Ordering LEDs direct from China (AliBaba/AliExpress)

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dspiffy

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We use hundreds of PAR bulbs in our buildings, many of which are on 24/7. Anything that's not dimmable I switched to CFL about a year ago, and found the light quality really really poor. I wanted to switch to LED but at $10-40/bulb at Menards (similar to Home Depot to those not familiar) we couldnt afford it. I bought a few LEDs from Menards and the local lighting supply house to try and really liked the light quality.

I buy a lot of stuff on eBay, and I've noticed the stuff that's made in China often comes direct from China at really cheap prices. The wife had bought jewelry from AliExpress before, so I figured that might be a good way to get some LEDs for pennies on the dollar.

I did a lot of research first, particularly looking for posts/articles by others who had already tried this, and couldnt find anything. So I gave it a shot and placed a few sample orders myself. I want to share what I found in case anyone else is considering it. So far I've received about 100 bulbs and installed them.

First, these:

http://www.aliexpress.com/item/10X-...2-E12-Par20-3X3W-9W-Spotlight/1470402091.html

They're advertised as PAR20 but they're actually smaller, I'd call them a PAR16 short neck. I ordered 120v, they sent me bulbs labeled 220v but assured me they would work fine on 120v and they did. I got the 30 degree beam angle (which is more spot than flood), warm white, non-dimmable. They work out to being $2.70 per bulb, shipping included. They feel very cheap and lightweight, but they are in fact brighter than the cheapest similar bulb Menards sells ($9 each) and do not get NEARLY as hot to the touch as most of the LED bulbs I've bought from Menards or the supply house. I've had several of them burning 24/7 for about 3 weeks now, and no failures. Interestingly I noticed the exact same bulbs being used in a Chipotle that just opened. Their "warm white" is a little less pink than most, which is fine by me.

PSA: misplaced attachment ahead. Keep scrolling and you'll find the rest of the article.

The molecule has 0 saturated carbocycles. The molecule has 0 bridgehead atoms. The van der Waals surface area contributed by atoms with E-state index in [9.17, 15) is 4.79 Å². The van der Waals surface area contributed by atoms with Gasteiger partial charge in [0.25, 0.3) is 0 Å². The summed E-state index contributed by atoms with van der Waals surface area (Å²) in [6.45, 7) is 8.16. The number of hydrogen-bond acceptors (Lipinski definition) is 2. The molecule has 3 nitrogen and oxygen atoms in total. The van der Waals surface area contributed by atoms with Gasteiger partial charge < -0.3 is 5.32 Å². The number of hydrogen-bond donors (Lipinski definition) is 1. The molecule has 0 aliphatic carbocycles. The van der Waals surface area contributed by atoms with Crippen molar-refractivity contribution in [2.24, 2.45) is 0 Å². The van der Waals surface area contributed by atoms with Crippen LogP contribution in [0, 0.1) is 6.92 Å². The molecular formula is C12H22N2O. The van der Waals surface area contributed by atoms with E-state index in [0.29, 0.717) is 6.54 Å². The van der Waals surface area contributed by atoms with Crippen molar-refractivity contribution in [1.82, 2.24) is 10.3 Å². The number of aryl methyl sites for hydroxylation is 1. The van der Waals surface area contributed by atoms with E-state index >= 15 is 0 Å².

Next up I tried these:

http://www.aliexpress.com/item/4pcs...arm-White-Cool-White-LED-Bulb/1688657168.html

They are a true PAR20 and more similar to what I've bought locally. I got 60 degree beam angle, warm white, non-dimmable. Their warm white is the more typical "slightly pink" warm white I am used to. These are for all intents and purposes very similar to the PAR20s from Menards, Home Depot, etc, except they are about 200 lumens less (the manufacturer's lumens rating seems accurate). They worked out to being $5.75/lamp. They also operate a lot cooler to the touch than the Menards ones. I've had some of these burning 24/7 for about a week with no failures.

ETA: Looking over my order specs, I ordered 32 but got 16. I emailed the seller, who told me "Sorry, but we cant afford to send you 32". I disputed the charges with my credit card and got half my money back. I wont be using that supplier again.

These arrived today:

http://www.aliexpress.com/item/Free...-265V-Lifespan-50000H-CE-RoHS/1663647796.html

I have had more interaction with this seller than any of the others. They didnt make the bulbs until I ordered them, the other sellers seemed to have them ready to ship. They were very responsive and their customer service was very good, however they seemed very new to the online ordering process and missed the deadline to have them shipped by. Rather than say anything I extended the deadline a week and they met it with no issue. I ordered 9W, 45 degree beam angle, warm white, non-dimmable. They worked out to being around $7/bulb. They are short neck PAR30 which wasnt clear from the ordering page, I was expecting long neck (which usually are cheaper). They are a traditional slightly pink warm white with excellent light quality, probably best of the three.

I have some PAR38's on the way from the same seller as the PAR30.

If anyone else cares about this, let me know and I'll keep updating.
 
Last edited:
JohnR66

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All I can say is to be careful with these. I can't say if these are really good or not. They are most likely run of the mill cheap Chinese crap. Fake or non existent safety certification, dodgy driver circuit, Bloated specification and poor electrical isolation (shock hazard). Lots of YT videos of the lousy construction of these things.
 
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mds82